Within a short time nearly every newspaper began publishing a daily crossword, sometimes offering thousands of dollars for solutions. Crossword dresses and jewelry sold briskly. Songs like Cross Word Mamma You Puzzle Me (But Papa’s Gonna Figure You Out) could be heard on the radio. The B&O Railroad installed unabridged dictionaries in its trains for the convenience of its crossword-solving passengers. On Broadway Elsie Janis starred in the revue Puzzles of 1925 in which one scene was set in a mock crossword sanitarium.

The years 1924-25 were a bonanza for the types of crossword ephemera I collect. Included are the first two crossword puzzle magazines, Fad, and the aptly titled Cross Word Puzzle Magazine.

The New York Herald Tribune hosted several crossword championships, from which programs and puzzles survive. Goodrich Tires, Battleship Coffee, Rumford Baking Powder, and other advertisers put out booklets of prize crosswords. McLoughlin Brothers published a crossword puzzle game for competitive play at parties.

Judge humor magazine devoted an entire issue, November 15, 1924, to crossword cartoons and humor. It was such a success that two more “Crossword Numbers” were published in early 1925. Raphael Tuck produced two series of colorful and funny crossword postcards. The Duncan Sisters sang Cross Word Puzzle Blues. I have both the record and the sheet music.

And, most unusual, I have two crossword quilts from 1925. One of them was an entry to a contest in the Chicago Tribune, in which the solver was supposed to submit answers to 48 crossword puzzles, one for each state in the union. All 48 of the contestant’s solutions are embroidered into the quilt, letter by letter, and the contestant’s filled-in entry form is pinned to the edge.

Unlike other fads of the ’20s, like raccoon coats and flagpole sitting, crossword puzzles had staying power. After the furor abated, some newspapers tried to drop the feature, but complaints were so numerous that the puzzles were quickly reinstated.

Meanwhile, Simon and Schuster continued publication of its crossword books at the rate of two or more volumes a year — a series that continues today with volume #220 and counting, making it the largest commercial book series of any kind ever published. I have all but 11 volumes in the series.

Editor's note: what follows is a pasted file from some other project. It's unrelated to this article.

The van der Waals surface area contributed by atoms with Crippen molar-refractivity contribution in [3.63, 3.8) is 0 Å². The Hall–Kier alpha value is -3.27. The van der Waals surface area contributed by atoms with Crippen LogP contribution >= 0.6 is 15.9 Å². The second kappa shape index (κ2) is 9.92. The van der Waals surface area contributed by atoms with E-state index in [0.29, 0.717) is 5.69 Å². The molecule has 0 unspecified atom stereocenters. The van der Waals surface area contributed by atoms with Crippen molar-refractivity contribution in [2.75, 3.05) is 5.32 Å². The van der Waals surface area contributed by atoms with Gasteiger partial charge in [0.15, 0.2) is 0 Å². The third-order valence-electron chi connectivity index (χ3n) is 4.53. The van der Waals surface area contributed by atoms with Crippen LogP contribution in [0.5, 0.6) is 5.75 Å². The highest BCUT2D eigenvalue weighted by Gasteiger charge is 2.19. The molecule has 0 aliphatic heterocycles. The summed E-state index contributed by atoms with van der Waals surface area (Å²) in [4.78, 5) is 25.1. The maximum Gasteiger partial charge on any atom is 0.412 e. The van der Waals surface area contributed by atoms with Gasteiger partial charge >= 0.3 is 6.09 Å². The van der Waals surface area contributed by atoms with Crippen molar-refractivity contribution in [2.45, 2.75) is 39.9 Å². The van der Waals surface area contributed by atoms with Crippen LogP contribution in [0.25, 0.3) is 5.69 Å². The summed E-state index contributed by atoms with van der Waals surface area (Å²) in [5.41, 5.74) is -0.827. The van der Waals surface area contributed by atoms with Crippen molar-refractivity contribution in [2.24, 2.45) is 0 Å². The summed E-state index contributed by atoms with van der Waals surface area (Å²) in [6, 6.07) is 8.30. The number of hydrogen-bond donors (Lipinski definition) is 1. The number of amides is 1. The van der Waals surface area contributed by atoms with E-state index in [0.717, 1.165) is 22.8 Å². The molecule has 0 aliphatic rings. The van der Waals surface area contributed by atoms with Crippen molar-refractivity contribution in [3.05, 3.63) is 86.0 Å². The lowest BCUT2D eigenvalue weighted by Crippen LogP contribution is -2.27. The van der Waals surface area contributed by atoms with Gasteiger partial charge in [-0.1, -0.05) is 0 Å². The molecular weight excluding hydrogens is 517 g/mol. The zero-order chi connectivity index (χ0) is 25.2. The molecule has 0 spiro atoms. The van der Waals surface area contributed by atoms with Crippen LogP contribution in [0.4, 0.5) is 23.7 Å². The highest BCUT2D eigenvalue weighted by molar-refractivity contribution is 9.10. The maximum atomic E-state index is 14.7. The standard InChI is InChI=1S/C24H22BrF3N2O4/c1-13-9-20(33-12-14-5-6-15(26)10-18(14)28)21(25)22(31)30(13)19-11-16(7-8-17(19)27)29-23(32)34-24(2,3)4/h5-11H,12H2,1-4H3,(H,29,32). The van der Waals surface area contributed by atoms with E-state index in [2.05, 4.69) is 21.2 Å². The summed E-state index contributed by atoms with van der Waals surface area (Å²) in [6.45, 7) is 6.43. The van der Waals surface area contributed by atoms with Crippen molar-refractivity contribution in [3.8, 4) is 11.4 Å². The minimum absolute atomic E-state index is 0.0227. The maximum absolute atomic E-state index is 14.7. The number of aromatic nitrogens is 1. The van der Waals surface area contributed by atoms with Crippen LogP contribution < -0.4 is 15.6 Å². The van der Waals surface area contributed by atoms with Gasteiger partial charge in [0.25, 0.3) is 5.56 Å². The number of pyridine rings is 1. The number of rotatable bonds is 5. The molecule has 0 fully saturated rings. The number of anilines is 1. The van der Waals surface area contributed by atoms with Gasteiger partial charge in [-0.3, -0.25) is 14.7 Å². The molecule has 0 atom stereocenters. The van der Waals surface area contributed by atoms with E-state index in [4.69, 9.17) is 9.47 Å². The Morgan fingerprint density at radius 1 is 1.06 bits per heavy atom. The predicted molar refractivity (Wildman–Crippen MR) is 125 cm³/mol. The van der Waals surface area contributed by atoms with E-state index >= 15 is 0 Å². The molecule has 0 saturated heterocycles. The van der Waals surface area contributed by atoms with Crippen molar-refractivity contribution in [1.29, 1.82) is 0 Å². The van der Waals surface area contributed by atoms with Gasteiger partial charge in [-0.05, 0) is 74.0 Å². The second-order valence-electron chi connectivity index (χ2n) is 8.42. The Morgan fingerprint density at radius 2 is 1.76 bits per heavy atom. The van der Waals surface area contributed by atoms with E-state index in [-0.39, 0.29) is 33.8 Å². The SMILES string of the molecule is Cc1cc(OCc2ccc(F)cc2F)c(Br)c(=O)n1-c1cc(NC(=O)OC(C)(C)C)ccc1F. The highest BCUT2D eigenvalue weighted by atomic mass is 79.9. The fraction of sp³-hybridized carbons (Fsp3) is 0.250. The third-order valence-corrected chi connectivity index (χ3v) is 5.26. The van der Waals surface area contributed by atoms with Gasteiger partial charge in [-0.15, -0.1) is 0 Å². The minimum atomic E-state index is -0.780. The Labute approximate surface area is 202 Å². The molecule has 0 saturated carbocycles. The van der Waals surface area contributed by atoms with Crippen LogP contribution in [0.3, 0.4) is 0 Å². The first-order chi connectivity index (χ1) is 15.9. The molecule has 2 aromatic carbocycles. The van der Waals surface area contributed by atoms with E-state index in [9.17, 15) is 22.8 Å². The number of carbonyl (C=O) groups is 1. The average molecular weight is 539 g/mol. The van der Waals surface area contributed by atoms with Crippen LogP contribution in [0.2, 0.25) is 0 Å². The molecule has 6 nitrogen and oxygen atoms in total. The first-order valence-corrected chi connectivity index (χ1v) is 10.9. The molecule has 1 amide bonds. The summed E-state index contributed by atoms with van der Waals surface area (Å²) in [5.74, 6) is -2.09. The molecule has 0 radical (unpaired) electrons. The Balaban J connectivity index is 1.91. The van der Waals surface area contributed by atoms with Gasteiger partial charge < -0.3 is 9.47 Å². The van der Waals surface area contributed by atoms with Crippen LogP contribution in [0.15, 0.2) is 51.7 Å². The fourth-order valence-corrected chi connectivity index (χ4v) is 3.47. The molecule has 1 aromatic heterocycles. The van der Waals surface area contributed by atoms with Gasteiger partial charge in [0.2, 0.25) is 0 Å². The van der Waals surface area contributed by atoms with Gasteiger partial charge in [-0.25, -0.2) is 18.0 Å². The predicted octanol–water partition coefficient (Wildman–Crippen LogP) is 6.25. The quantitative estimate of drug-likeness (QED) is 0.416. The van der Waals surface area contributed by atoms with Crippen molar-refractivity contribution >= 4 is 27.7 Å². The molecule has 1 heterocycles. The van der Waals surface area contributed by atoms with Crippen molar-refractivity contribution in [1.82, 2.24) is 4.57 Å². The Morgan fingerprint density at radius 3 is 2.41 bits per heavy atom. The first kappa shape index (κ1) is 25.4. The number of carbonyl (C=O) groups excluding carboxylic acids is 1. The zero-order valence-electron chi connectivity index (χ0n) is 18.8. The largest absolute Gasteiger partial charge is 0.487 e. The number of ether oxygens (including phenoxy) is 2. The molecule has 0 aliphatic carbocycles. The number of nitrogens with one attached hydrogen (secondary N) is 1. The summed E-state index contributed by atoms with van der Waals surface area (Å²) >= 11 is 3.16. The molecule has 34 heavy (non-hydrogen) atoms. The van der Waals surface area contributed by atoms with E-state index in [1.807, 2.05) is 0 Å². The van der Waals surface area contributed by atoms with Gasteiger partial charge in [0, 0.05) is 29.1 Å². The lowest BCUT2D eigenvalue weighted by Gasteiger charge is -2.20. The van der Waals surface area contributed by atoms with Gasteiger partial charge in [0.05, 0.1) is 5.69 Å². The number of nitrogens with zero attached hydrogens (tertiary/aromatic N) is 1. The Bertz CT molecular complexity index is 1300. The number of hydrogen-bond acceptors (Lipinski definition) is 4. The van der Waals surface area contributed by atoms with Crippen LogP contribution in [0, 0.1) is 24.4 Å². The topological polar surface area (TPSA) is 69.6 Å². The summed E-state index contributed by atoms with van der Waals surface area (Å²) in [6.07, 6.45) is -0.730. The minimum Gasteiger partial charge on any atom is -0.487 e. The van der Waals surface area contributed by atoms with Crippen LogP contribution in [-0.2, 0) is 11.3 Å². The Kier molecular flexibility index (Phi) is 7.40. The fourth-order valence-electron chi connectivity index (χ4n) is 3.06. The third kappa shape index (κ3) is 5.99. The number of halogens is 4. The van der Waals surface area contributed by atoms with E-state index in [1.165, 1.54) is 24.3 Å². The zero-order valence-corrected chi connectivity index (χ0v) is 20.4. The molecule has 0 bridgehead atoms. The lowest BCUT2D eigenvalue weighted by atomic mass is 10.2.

Other notable milestones were the founding of Dell Crossword Puzzles, in October 1931, the longest-running crossword magazine in America (I have over two-thirds of the issues); and the start of the famous New York Times crossword in its Sunday magazine on February 15, 1942.

Of special interest to me are crossword magazines published before 1970, of which I have literally thousands. I also collect crossword-related advertisements and articles (numerous), photos (not too many of these yet), and vanity license plates (just two so far).

The most unusual item in my collection is Williams Crossword pinball game, manufactured in 1959, which I keep in the basement of my house, still in perfect working order. It is always a hit with guests at parties.

The obvious question to any collector is “Why?” For me the old crosswords themselves are of historical interest only. Any crossword published before 1975 is probably too dry, bland, and out-of-date to engage solvers today. But I treasure the history. It’s valuable to me to see how crosswords developed into their modern form. Somebody needs to preserve the past before it’s lost. Also, I enjoy the historical items as artifacts, which someday I will show in a large book on the subject.

Finally, as a general matter, I appreciate how collecting crosswords leads rewardingly into so many areas of life, culture, and history, just as good crosswords themselves do.